Dust from dairies not likely to pose hazard to nearby communities

Dec 13, 2013 by Ann Perry
Testing of wind and dust from dairies shows that they are not a significant source of bacteria, fungi, and endotoxins for nearby residential communities, according to ARS research. Credit: Rob Dungan

Studies by the U.S. Department of Agriculture (USDA) indicate the dust stirred up by wind and restless cattle at dairies does contain bacteria, fungi and small bacterial remnants such as endotoxins. But these potentially problematic particles are not found at high levels far beyond the barnyard.

Agricultural Research Service (ARS) microbiologist Rob Dungan is investigating dispersal patterns and transport of these bioaerosols. ARS is USDA's chief intramural scientific research agency, and this work supports the USDA priority of responding to climate change. Dungan works at the ARS Northwest Irrigation and Soils Research Laboratory in Kimberly, Idaho.

In the western United States, dairy cows are kept in outdoor pens or in a combination of exercise pens and barns at open-freestall facilities. Residents in nearby communities want to know if their proximity to these facilities increases the potential risk of exposure to airborne microorganisms and endotoxins.

In one study, Dungan and his colleagues set up three sampling sites at a 10,000-cow open-freestall dairy to measure airborne endotoxins and culturable microorganisms like bacteria and fungi during fall, spring and summer.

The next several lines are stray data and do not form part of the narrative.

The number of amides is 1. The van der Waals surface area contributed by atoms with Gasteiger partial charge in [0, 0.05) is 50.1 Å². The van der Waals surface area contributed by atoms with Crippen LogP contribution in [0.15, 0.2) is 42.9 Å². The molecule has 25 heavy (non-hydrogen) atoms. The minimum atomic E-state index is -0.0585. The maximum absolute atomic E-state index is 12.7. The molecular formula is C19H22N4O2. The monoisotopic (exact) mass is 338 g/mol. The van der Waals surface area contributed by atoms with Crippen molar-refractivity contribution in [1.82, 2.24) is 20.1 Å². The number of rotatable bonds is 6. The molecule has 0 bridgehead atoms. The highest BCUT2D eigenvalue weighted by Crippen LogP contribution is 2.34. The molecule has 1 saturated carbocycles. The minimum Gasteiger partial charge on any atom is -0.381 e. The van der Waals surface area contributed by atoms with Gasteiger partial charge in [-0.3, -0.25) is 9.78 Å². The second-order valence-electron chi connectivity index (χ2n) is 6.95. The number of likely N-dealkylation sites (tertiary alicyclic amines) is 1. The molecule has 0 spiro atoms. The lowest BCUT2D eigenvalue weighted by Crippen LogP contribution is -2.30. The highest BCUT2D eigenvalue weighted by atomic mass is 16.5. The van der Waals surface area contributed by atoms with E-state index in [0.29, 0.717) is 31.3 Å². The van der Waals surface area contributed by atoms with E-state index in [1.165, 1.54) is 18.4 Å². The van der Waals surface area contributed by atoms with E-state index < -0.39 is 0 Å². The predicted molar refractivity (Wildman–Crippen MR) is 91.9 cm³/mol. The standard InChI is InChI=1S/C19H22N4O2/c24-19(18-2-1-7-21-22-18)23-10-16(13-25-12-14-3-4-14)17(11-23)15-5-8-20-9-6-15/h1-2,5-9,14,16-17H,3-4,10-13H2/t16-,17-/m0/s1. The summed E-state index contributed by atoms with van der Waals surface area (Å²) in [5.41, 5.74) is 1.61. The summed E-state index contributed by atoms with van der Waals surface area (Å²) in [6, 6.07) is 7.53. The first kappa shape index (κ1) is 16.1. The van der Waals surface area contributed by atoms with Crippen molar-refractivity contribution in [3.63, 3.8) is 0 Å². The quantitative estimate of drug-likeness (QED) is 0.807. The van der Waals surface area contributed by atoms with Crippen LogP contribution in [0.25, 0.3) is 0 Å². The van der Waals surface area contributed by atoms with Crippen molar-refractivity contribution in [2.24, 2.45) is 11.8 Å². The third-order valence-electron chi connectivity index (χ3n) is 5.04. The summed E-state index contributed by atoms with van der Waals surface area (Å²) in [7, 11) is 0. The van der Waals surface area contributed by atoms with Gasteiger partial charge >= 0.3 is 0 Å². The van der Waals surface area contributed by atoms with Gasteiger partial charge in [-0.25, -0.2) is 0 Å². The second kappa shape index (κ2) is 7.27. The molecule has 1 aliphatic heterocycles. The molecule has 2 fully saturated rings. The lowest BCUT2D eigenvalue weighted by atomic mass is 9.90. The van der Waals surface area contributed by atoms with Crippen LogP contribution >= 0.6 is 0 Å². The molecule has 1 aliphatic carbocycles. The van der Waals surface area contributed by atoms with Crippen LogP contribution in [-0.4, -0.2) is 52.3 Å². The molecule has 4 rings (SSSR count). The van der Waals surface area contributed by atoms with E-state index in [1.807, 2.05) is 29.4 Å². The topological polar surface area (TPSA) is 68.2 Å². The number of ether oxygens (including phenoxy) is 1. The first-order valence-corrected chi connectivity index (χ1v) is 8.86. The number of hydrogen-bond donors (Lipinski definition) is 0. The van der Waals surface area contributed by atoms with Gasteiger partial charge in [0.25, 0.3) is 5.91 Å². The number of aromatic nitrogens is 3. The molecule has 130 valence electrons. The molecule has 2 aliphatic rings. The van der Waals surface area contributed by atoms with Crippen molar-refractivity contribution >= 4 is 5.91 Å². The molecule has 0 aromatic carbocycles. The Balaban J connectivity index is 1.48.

The researchers found that overall average inhalable airborne endotoxin concentrations were 5 endotoxin units (EU) per cubic meter of air 655 feet upwind of the barn—their "background" levels"—and 426 and 56 EU per cubic meter of air 165 and 655 feet downwind of the barn, respectively.

Close to the barn, endotoxin concentrations at night were significantly higher than morning concentrations and similar to afternoon concentrations. The scientists attribute the higher levels to increased animal activity and lower windspeeds during these times. But at the other two sites, endotoxin concentrations did not vary significantly over 24 hours.

Samples of bacterial concentrations showed a similar pattern, with the highest counts—84,000 colonies per cubic meter of air—measured near the barn. The other two sites had less than 8,000 colonies per cubic meter of air. As with the daily concentrations, bacterial concentrations near the barn increased significantly at night, but concentrations farther downwind did not.

Results from Dungan's studies have been published in Journal of Animal Science, Environment International, Journal of Environmental Quality, and elsewhere.

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More information: Read more about his research in the November/December 2013 issue of Agricultural Research magazine.

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